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    COMMENTS

    1. R5

      Bansky is a businessman, single-handedly responsible for the Disneyfication of street art. Everything is mass-appeal, everything is shallow, everything is designed to maximize publicity. That he’s chosen to cash in on the Is/Pal conflict with such a monumental act of exploitation should concern Palestinians more than anything else. This mean your radical chic brand is on the decline. This guy sees that the price of your stock is at its apex, and he wants to squeeze the orange dry. The Walled Off Hotel is an act that nobody can follow, and that nobody will want to follow.

      Reply to Comment
      • Baladi Akka 1948

        A critique by an Zionist extremist who under various pen names has dumped his BS on this site for years, well, what to say other than no sane Palestinian couldn’t care less about what you think of Banksy or anything else related to Palestine.

        Reply to Comment
        • R5

          @Baladi Akka 1948: What about the Palestinian couple who opened a Banksy-themed hotel down the street? Read the story – he gave them his blessing during his first visit to Bethlehem and then apparently forgot about them entirely. They’re worried this new stunt will put them out of business. Banksy is a world class dick. Even to the poor Palestinians he takes pity on and claims to care about.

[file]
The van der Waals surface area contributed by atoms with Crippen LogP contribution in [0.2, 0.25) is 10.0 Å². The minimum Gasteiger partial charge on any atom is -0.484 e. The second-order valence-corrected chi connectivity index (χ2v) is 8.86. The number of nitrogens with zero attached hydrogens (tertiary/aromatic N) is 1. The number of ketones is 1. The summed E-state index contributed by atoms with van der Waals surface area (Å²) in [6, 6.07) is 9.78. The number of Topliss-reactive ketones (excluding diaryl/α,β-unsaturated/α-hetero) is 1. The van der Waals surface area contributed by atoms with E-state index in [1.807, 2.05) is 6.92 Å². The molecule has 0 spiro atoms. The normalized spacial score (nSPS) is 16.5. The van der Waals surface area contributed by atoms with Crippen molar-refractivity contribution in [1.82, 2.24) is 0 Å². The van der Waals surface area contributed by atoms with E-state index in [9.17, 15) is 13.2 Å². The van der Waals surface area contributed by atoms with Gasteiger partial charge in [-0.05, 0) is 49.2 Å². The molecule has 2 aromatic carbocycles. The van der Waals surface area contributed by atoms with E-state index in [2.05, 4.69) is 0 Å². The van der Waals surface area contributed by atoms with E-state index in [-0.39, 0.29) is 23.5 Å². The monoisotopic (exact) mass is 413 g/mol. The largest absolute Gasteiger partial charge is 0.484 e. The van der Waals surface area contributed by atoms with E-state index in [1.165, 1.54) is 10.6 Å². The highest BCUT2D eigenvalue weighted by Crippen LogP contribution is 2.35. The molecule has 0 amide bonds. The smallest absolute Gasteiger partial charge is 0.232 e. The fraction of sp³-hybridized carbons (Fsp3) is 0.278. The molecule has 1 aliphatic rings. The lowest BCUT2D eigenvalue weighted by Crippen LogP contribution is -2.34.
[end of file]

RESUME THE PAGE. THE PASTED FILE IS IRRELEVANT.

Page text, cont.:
Reply to Comment
        • JeffB

          @Baladi

          By your own theories, you aren’t Palestinian you are fully French.

          Reply to Comment
          • carmen

            Once again you deny the heritage of someone who disagrees with your BS. And by your own theories you are an ASSHOLE.

            Reply to Comment
          • JeffB

            @Carmen

            Me thinks you didn’t follow the argument before and don’t know what you are talking about. Why jump in here when he is caught in a contradiction. And where does the “once again” come from?

            Reply to Comment
          • carmen

            “@Baladi

            By your own theories, you aren’t Palestinian you are fully French.” Seriously? You just jumped back on these boards recently but damn you presume way too much here too. Why do you presume Baladi is a man? Stupid.

            Reply to Comment
          • JeffB

            @Carmen

            That’s not an answer to where “once again” comes from. That was a pretty simple question. So try again.

            Reply to Comment
          • carmen

            You make assumptions and come to conclusions about people that stem from arrogance and the need for attention. That covers it.

            Reply to Comment
      • Ben

        My god, EVERYTHING to you guys is the cynical corruption of “cashing in” and funding and publicity and radical chic fashion. Everything! One cranky cynical all-purpose explanation for all things in life!

        Reply to Comment
      • carmen

        “Everything is mass-appeal, everything is shallow, everything is designed to maximize publicity.” A spot-on description of tRUMP.

        Reply to Comment